Girls in Trucks

This is an interesting cover set. Semiprecious by D. Anne Love (McElderry 2006) was advertised with the first cover, but when it was released, a different photo, flipped and with an older girl was used. The focus in the first picture is the driver. The main character in the second picture is the passenger:

Semiprecious1 Semiprecious2
The next year, Paul Acampora’s book, Defining Dulcie (Dial 2007), came out with the same cover photo (recolorized to make the truck red) as the first cover release of Semiprecious.
DefiningDulcie
Semiprecious: Uprooted and living with an aunt in 1960s Oklahoma, thirteen-year-old Garnet and her older sister Opal brave their mother’s desertion and their father’s recovery from an accident, learning that “the best home of all is the one you make inside yourself.” (Ages 10-14)
Defining Dulcie: When sixteen-year-old Dulcie’s father dies, her mother makes a decision to move them to California where Dulcie makes an equally radical decision to steal her dad’s old truck and head back home. (Age 10+)

So why was the first cover changed? I am guessing it was because to match with the story, two people needed to be in the truck. Why did the orientation change (truck facing left / truck facing right)? Without having read the book, I’m guessing the narrator is the passenger in the truck, not the driver. What influenced the decision to make the truck red in Defining Dulcie? Does the girl in the truck look old enough to drive?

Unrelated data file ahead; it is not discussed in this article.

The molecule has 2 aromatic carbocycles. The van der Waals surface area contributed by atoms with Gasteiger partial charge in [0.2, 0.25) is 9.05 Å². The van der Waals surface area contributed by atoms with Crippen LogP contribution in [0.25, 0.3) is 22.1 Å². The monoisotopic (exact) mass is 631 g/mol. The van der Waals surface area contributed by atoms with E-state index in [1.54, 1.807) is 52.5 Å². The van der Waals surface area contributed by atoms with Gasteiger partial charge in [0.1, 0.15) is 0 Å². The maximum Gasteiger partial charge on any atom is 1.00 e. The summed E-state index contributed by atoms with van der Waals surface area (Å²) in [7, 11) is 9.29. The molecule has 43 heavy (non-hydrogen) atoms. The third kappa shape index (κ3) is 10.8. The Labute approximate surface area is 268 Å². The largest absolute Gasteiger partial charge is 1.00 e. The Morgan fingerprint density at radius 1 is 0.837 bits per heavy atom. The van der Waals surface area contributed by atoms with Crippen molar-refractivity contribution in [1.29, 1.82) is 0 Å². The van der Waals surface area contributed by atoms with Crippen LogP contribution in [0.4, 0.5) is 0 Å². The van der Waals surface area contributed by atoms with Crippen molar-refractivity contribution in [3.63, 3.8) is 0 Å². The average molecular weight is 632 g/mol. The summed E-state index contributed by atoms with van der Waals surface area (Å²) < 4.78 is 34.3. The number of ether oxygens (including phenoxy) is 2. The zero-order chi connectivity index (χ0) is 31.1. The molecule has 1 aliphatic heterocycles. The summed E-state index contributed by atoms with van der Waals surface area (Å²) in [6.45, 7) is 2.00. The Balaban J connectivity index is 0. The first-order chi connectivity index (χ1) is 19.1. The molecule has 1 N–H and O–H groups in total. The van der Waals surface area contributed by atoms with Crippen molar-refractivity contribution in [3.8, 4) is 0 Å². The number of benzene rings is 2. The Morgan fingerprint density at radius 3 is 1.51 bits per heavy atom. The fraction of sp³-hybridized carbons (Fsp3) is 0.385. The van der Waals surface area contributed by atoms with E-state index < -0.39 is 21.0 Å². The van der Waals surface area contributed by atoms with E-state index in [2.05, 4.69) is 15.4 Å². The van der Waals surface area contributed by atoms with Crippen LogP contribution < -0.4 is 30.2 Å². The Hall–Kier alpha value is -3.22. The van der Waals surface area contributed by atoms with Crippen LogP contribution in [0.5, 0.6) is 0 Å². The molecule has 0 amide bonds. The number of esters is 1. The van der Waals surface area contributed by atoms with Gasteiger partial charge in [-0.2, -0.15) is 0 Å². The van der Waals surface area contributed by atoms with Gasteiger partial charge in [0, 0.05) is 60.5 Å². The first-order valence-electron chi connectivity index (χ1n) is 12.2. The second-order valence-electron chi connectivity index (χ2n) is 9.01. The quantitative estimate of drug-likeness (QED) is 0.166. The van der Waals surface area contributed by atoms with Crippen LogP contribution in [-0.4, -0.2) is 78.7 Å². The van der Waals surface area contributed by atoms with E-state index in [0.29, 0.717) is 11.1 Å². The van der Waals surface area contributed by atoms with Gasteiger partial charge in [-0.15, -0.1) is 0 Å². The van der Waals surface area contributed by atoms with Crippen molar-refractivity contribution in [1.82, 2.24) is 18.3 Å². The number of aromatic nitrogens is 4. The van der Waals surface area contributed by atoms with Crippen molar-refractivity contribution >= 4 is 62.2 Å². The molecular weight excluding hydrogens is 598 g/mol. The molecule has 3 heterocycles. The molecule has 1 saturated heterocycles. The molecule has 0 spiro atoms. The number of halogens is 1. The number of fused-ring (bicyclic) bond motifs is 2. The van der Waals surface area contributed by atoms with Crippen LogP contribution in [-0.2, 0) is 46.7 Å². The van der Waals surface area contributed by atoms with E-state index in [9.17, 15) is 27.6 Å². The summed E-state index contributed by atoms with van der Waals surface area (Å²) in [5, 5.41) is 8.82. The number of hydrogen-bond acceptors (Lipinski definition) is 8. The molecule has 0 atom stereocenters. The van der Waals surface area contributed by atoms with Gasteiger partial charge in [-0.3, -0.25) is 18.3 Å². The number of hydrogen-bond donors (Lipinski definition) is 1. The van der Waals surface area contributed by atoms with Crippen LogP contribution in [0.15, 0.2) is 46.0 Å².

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2 Responses to “Girls in Trucks”

  1. The main character in Semiprecious is thirteen, not old enough to drive, while the main character in Defining Dulcie is sixteen. Given how literally kids (and some adults) look at cover illustrations, showing Garnet behind the wheel would imply an endorsement of thirteen-year-old drivers. At least that’s my guess.

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